Col. Gosen Van Schaick (1736-1789) [Sec 3 Lot 5]

Commanded Fort Orange during the Revolutionary War, Supervised the Tory prison at the fort. Led a campaign against the Onondaga Indians, Sounded the Hudson River for the installation of the “Chain across the Hudson.”

Gosen or Goose Van Schaick was born in 1736. He was the first son of Sybrant Van Schaick, the 31st Mayor of Albany, and his wife, Alida Roseboom. He was named for the Van Schaick family patriarch and called "Goose" Van Schaick. He came of age at the outbreak of a final chapter of the "French and Indian Wars." An exemplary record of service and his father's status helps account for his rise through the provincial officer corps.

In 1756, the twenty-year-old was appointed a lieutenant in the expedition against Crown Point. In 1758, he was promoted to Captain and took part in the actions against Fort Frontenac and Fort Niagara. He was appointed Major of a New York regiment in 1759. In 1762, he became Lieutenant-Colonel of the First New York Regiment. In the assault on Ticonderoga in 1758, he had received a severe wound on the cheek from a French musket ball that left him with an infection that marred his appearance, turned malignant, and from which he ultimately died.

After the war, Goose Van Schaick returned to Albany. In 1766, he joined his neighbors in signing a protest against the Stamp Act. During those years, he followed his father in business and in the management of his family's country acreage.

In October 1770 at the age of thirty-four, he married twenty-year-old New Jersey native Maria Ten Broeck in New York City. By 1787, the marriage had produced six children; all were baptized in the Albany Dutch church. His father died in 1772, leaving Goose Van Schaick's extended family established in the comfortable riverside home. Shortly thereafter, he purchased more property along North Market Street and continued to manage family lands up and down the valley.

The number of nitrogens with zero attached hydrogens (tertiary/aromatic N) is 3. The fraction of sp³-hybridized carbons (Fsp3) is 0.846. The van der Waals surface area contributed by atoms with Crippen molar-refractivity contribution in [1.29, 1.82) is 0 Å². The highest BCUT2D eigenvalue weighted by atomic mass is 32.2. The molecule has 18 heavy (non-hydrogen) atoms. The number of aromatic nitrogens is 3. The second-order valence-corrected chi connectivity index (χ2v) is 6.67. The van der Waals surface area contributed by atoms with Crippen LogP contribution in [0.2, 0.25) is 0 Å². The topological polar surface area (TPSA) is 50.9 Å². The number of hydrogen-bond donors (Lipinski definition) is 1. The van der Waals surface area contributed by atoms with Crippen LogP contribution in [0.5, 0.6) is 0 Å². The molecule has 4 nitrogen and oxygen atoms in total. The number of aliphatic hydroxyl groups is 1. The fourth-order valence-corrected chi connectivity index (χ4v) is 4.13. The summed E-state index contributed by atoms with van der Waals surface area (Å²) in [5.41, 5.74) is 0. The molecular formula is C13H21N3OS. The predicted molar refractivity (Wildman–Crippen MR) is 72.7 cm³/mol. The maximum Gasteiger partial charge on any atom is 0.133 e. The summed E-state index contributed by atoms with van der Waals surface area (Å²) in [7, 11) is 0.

His major wartime contribution came in military service where he served the American cause throughout the conflict. He was an early and ardent supporter of the crusade for American liberties. In May 1775, he was elected to the Albany Committee of Correspondence representing the first ward. In July, he was commissioned Colonel of the Second Regiment of the New York Line by the Continental Congress. For wartime service, he received a number of land bounties - including a bounty right in conjunction with the first regiment of the Albany County militia.

He is most famous for his April 1779 expedition against the Onondaga Indians, starting from Fort Stanwix. His force of 558 troops attacked and burned their principal settlement, together with provisions and stores, killed their cattle, and took 32 prisoners without a loss of a single man. Because the most militant warriors had already left, the villagers were mostly neutrals. The Onondagas accused the soldiers of raping and killing the women. On May 10, 1779, an act of the Continental Congress: "Resolved, that the thanks of Congress be presented to Colonel Van Schaick and the officers and soldiers under his command, for their activity and good conduct in the late expedition against the Onondagas". At the time, the expedition was considered to be more effectual than the soon-following Sullivan Expedition.

He was appointed brevet brigadier general on October 10, 1783, and he served until November 1783.

Near the end of the war, he made a number of trips to Philadelphia for surgery on his old war wound or, as his son wrote, "to have the cancer cut out of his face." By mid-1783, he had returned home to Albany.

The years that followed found him involved in certifying military bounty grant applications, providing for a still growing family, supporting the nearby Dutch church, and living modestly and out of the spotlight. His Market Street home was valued on the assessment roll in 1788.

He filed a will in November 1788 noting that he was in "a declining state of health." It named his wife and children and parceled out his Albany real estate and other property as well. He died at his home on July 4, 1789, of cancer of his facial wound received in the battle of Fort Ticonderoga of 1758. H may have been buried first in the family cemetery on Court St. until 1808, when he was reinterred in the Reformed Dutch Burial Grounds.